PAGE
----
Economics

About That Gangbusters UK Retail Sales Report

While great results are always welcome, we reckon a few caveats are in order.

UK retail sales had a bangish March, jumping 1.1% m/m and a whopping 6.7% y/y, according to the Office for National Statistics. Headlines had a field day, marveling at shoppers’ ability to “ignore Brexit chaos,” “defy Brexit turmoil” and hit the shops “unfazed by Brexit.”[i] This does seem like a testament to Brits’ legendary stiff upper lip and history of keeping calm and carrying on through uncertain times. However, while we don’t share the widespread view of Brexit (particularly a no-deal Brexit) as automatic doom, we do wonder if March’s sales jump is really a case of shoppers defying conventional wisdom—or if it is instead another instance of Brits prepping for a no-deal Brexit that didn’t end up happening.

Put yourself in the mind of a UK shopper, if you will. It is mid-March, politicians are nowhere close to a Brexit deal, and the 29th of the month looms as the date your country will supposedly crash out of the EU. Headlines have warned you for months you could lose access to your favorite continental European products, not to mention necessities like medicine. So, what do you do? Stock up, of course! Time to hit the high street and nab what you can.

This is just one speculative interpretation, of course, but it wouldn’t be the only instance of stockpiling. For months, IHS Markit’s Purchasing Managers’ Indexes (PMIs) for the UK showed soaring inventories. March’s manufacturing PMI release opened thusly: “The impact of Brexit preparations remained a prominent feature at manufacturers in March. Efforts to build safety stocks led to survey-record increases in inventories of both purchases and finished products. Trends in output and employment also strengthened as stockpiling operations at clients led to improved inflows of new work.”[ii] In other words, pre-Brexit scrambling and hoarding deserved nearly all the credit for the manufacturing PMI hitting a 13-month high.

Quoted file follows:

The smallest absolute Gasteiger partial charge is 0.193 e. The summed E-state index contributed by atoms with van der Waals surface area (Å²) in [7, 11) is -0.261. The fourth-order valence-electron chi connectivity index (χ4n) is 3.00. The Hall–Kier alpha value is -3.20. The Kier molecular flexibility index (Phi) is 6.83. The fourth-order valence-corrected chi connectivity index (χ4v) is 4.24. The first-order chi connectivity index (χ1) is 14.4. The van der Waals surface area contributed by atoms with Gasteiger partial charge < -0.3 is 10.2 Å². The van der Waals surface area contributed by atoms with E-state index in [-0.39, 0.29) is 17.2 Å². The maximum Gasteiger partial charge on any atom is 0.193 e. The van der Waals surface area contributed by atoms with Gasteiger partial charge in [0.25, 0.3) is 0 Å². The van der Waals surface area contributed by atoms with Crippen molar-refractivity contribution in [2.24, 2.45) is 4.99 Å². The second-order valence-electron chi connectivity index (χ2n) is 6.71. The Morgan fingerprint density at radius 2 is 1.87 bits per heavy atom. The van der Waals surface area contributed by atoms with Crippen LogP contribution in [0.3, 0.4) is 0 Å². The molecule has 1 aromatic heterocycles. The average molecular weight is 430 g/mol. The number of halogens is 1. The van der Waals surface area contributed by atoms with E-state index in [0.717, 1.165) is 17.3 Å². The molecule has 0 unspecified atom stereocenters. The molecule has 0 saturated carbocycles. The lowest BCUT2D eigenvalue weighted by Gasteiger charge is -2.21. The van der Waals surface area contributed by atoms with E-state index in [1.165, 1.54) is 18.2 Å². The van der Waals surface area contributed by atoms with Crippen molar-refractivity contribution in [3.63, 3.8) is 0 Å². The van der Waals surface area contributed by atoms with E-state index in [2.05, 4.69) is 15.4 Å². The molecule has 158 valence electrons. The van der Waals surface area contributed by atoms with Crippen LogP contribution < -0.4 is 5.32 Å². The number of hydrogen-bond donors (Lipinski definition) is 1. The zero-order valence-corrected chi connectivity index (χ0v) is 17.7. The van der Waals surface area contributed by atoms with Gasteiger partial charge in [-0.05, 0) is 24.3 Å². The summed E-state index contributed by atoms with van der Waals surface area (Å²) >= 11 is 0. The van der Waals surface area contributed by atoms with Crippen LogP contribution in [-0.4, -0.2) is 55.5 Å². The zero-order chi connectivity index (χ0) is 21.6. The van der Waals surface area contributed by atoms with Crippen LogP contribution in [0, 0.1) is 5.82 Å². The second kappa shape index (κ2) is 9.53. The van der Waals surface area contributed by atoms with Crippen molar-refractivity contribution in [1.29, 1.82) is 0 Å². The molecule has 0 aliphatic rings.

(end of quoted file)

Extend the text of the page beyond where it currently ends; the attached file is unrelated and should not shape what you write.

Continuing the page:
Rising activity as factories and shoppers prepped for a no-deal Brexit is a nice thing in the here and now, likely boosting near-term growth. But it comes at a cost. Most of this activity would have happened anyway—just likely later in the year. When businesses and consumers are trying to beat a certain landmark date, it is normal to pull demand forward, which creates a lull later in the year as everyone works through that inventory glut, also known as a supply overhang. We saw it in Japan five years ago, as everyone raced to beat a sales tax hike. Consumption jumped in the months before and fell for a while after. We saw it in Europe last year, as car buyers front ran new EU emissions standards, sending vehicle registrations surging, only to fall sharply after the rules’ implementation.

Not that we are predicting a full-on UK slump later this year. But we warned earlier that if businesses expended significant resources prepping for a no-deal Brexit that didn’t happen, it could cause a hangover in the ensuing months. With Brexit now delayed potentially as far out as Halloween, and uncertainty over what that Brexit will look like lingering, it wouldn’t shock us if economic activity quieted a bit as businesses returned to their long-running wait-and-see game while slowly working through the inventory build. Nor would it shock us if shoppers took a bit of a breather after a March frenzy of prepping for a no-deal Brexit that didn’t happen. This isn’t a prediction! Just, you know, a friendly “maybe keep this in mind.”


[i] Headlines clipped from The Guardian, Bloomberg and Financial Times.

[ii] Source: IHS Markit, as of 4/18/2019. IHS MARKIT / CIPS UK Manufacturing PMI for March, released April 1, 2019.


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*The content contained in this article represents only the opinions and viewpoints of the Fisher Investments editorial staff.